Did a Yankee sympathizer promote Sam Davis legend?

BY GREG TUCKER • May 24, 2009

With the cooperation of the occupying Union Army leadership, John C. Kennedy retrieved the body of Sam Davis in December 1863. He also brought home a tale of courage and loyalty that established the young Confederate spy as the "boy hero of the Confederacy."

"I will die a thousand deaths before I will betray a friend," were the famous words attributed to Sam Davis, hung as a spy refusing to betray a friend to save his own life. A memorial to Smyrna’s most significant individual in Civil War history, the Sam Davis home attracts 14,000 visitors annually.

Several mysteries color the Davis legend. Historians generally agree, as did many of his contemporaries, that Davis was betrayed and identified to his Yankee captors by one of his contacts. Who exposed him, and did Davis know before his death the identity of his betrayer? Also, who was Kennedy and what connection did he have with the occupying army and the Davis family?

Before his capture, Davis was part of the Coleman Scouts, who were scouting and spying on the Union Army in Middle Tennessee. Operating under the authority of Gen. Braxton Bragg and commanded by "E. Coleman," aka Captain Shaw, the spy network included several civilians, soldiers and at least two women — Mary Kate Patterson and Robbie Woodruff. (At least one source notes that Davis and Woodruff "were an item" with "thoughts of marriage.")

Ironically, the friend Davis refused to identify (Captain Shaw) was also in federal army custody when Davis was being interrogated. Shaw, however, was held as a prisoner of war, not as a spy like Davis. Shaw was later transferred to a Union POW camp in the north, and was released after the war.

When the Davis family heard "by grapevine" that a young spy had been caught and hung in Pulaski, they feared the worst and requested that a "good friend" (Kennedy) go to Pulaski to "learn the truth." Kennedy was a Kentucky native and relative newcomer to Middle Tennessee prior to the War. According to his own account, he was told: "If it is Sam, do your best to get his body and bring it to us."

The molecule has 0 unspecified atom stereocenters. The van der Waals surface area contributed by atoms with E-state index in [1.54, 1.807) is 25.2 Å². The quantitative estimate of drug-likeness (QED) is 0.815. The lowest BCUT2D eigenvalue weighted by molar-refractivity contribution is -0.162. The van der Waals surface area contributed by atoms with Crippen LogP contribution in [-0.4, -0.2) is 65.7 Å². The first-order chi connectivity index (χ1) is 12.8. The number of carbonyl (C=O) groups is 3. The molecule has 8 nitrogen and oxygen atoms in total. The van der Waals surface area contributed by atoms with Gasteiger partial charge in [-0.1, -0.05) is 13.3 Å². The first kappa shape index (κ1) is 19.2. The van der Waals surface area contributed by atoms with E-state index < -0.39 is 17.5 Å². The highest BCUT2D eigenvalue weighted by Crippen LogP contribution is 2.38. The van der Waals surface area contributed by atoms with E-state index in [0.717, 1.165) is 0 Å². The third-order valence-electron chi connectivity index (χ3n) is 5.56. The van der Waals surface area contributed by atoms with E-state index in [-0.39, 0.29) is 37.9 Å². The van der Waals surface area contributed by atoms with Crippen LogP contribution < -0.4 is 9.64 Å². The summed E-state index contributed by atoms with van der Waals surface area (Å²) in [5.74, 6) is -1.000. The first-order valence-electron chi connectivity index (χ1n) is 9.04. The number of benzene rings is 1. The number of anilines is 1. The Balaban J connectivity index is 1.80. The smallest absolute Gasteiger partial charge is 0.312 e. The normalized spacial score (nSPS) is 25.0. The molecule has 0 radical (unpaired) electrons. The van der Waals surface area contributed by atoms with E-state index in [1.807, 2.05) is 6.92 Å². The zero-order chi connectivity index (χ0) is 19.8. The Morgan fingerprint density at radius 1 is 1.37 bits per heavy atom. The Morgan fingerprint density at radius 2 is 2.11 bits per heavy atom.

Davis’ mother gave Kennedy pieces of cloth from her son’s clothing to enable identification. Lacking personal familiarity, Kennedy relied on the cloth and general description, and the circumstances of the execution, when claiming the body.

Kennedy obviously had strong ties to the leadership of the occupying army, whether business or personal, for he began his quest by going to the headquarters of Gen. Lovell Rousseau in Nashville to get a written pass for travel through various military jurisdictions. These connections were apparently known to the Davis family, since they asked Kennedy for help that could only come through contact with the Union Army.

‘My God — it’s Sam!’

Only two specific references to the Kennedy/Rousseau relationship are known. One refers vaguely to the General’s "obligation to Kennedy for kindness received from him before the opening of the war." Another describes Rousseau and Kennedy as "boyhood friends from old Kentucky." In any event, Kennedy got his pass and with the help of some bluff and bluster, according to his own account, made it to Pulaski.